In the human body, hormones are proteins or substances that aid in regulating the function of specific kinds of cells. Several hormones affect some body parts, such as estrogen, testosterone, and progesterone. Different organs or glands make different types of hormones.
Several types of cancer require hormones for growth. Because of this, hormone-blocking and hormone-altering treatments may sometimes slow or prevent the development of these cancers. The practice of treating cancer with hormones is called hormonal or endocrine therapy.
Cancer that uses hormones to grow can be slowed or stopped with hormone therapy. The hormones in the body are targeted and located using hormone therapy. Hormone therapy is advantageous because it can be completed in a single visit, and it doesn’t require long-term treatment with medicines. Hormone therapy works in different ways depending on the type. It will work in either way in your body:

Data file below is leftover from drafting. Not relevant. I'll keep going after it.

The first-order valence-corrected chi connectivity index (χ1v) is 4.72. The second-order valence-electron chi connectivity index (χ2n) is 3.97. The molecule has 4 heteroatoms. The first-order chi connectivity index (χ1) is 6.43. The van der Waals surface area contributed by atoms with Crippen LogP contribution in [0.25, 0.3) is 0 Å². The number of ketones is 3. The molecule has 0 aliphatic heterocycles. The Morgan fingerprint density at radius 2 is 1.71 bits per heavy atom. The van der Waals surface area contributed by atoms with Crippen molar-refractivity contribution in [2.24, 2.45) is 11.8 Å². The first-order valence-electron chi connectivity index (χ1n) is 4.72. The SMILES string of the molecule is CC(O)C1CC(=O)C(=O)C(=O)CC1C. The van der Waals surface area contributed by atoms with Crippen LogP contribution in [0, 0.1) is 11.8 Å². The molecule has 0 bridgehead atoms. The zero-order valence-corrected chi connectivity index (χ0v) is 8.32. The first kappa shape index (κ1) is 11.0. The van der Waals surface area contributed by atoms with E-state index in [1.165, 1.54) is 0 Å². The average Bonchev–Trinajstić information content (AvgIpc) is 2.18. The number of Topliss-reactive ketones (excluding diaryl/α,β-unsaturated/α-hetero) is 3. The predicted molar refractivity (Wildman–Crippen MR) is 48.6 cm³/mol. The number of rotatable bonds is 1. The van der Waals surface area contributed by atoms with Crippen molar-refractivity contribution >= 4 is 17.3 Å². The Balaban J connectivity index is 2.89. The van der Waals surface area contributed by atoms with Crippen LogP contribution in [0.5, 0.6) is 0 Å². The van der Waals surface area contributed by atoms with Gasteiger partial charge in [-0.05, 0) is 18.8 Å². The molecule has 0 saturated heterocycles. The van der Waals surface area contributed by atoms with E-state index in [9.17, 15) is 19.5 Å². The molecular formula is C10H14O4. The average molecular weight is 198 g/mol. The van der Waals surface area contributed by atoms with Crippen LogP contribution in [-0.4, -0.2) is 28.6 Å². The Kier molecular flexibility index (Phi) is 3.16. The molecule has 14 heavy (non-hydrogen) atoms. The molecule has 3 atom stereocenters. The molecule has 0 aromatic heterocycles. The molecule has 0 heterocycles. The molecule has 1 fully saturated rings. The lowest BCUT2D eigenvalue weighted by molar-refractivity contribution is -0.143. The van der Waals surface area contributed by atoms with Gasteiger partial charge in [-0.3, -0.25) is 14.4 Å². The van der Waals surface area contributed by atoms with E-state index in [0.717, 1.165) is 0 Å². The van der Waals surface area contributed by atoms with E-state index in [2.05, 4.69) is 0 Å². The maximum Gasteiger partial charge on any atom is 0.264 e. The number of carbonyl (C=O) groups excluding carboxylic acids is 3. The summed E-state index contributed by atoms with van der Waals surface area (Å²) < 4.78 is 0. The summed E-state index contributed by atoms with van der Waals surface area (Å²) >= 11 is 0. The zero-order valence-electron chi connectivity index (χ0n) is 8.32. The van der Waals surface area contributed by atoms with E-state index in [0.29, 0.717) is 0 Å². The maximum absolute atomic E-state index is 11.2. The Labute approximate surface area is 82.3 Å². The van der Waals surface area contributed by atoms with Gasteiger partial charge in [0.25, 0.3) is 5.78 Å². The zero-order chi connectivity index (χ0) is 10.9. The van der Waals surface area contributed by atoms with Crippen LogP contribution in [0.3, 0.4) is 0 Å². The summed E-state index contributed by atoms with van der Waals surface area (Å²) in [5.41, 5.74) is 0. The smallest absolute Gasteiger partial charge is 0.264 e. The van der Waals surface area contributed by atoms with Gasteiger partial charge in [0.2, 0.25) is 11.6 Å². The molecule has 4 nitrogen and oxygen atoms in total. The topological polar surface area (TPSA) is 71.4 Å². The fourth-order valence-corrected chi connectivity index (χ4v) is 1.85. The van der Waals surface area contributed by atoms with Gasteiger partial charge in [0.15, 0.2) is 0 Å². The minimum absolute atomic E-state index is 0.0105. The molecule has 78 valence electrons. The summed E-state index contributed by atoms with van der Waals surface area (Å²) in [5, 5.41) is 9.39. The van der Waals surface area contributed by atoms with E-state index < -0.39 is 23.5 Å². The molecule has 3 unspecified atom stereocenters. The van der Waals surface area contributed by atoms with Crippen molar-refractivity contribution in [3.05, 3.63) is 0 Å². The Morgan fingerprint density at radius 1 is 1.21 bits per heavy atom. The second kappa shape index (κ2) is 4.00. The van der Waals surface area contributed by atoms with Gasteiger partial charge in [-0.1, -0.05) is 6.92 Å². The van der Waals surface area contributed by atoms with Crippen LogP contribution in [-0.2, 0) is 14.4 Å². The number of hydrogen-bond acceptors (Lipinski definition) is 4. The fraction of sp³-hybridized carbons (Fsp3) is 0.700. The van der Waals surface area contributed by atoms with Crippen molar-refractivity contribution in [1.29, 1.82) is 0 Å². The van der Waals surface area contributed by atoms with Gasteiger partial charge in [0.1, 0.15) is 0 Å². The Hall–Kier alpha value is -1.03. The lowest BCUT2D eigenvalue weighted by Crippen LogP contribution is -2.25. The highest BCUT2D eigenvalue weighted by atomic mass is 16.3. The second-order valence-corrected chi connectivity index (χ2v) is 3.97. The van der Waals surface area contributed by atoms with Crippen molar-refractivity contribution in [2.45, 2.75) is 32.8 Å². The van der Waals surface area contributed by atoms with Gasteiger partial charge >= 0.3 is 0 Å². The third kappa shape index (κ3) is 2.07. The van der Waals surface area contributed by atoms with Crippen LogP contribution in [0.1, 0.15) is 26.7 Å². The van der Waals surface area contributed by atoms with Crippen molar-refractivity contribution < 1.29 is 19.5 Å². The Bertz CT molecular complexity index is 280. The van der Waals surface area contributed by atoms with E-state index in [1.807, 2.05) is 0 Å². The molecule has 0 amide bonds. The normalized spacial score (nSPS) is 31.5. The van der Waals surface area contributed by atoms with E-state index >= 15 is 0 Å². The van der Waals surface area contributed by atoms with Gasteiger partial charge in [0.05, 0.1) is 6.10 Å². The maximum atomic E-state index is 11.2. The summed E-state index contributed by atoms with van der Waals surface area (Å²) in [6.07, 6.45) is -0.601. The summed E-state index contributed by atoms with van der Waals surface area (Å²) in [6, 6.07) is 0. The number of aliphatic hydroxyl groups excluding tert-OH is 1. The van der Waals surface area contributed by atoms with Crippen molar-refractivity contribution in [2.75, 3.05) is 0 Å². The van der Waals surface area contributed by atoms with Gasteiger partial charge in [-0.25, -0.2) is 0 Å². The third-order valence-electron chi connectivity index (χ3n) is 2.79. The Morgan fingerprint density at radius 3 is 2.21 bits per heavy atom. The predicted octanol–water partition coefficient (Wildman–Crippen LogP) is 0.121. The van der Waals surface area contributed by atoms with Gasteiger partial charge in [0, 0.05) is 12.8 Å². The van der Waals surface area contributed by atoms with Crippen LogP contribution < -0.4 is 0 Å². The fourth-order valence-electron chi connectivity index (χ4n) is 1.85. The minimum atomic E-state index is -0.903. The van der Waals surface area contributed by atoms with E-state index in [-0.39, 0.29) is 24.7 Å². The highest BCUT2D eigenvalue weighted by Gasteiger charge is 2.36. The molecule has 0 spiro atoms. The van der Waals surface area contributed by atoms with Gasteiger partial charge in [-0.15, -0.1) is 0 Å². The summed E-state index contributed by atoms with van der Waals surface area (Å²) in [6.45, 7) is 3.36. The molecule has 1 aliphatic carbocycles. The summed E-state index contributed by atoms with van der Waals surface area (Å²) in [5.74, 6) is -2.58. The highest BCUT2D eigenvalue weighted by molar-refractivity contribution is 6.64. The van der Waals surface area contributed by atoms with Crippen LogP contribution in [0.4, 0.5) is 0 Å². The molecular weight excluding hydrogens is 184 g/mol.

Some hormone therapy is used with other cancer treatments; these are effective in:
These molecule-deliver molecules deliver drugs directly into or onto cancer cells to damage them.
These disrupt normal cell functions, so the cancer cells die.
These disrupt cell signals so that they change the actions of the cancer cell.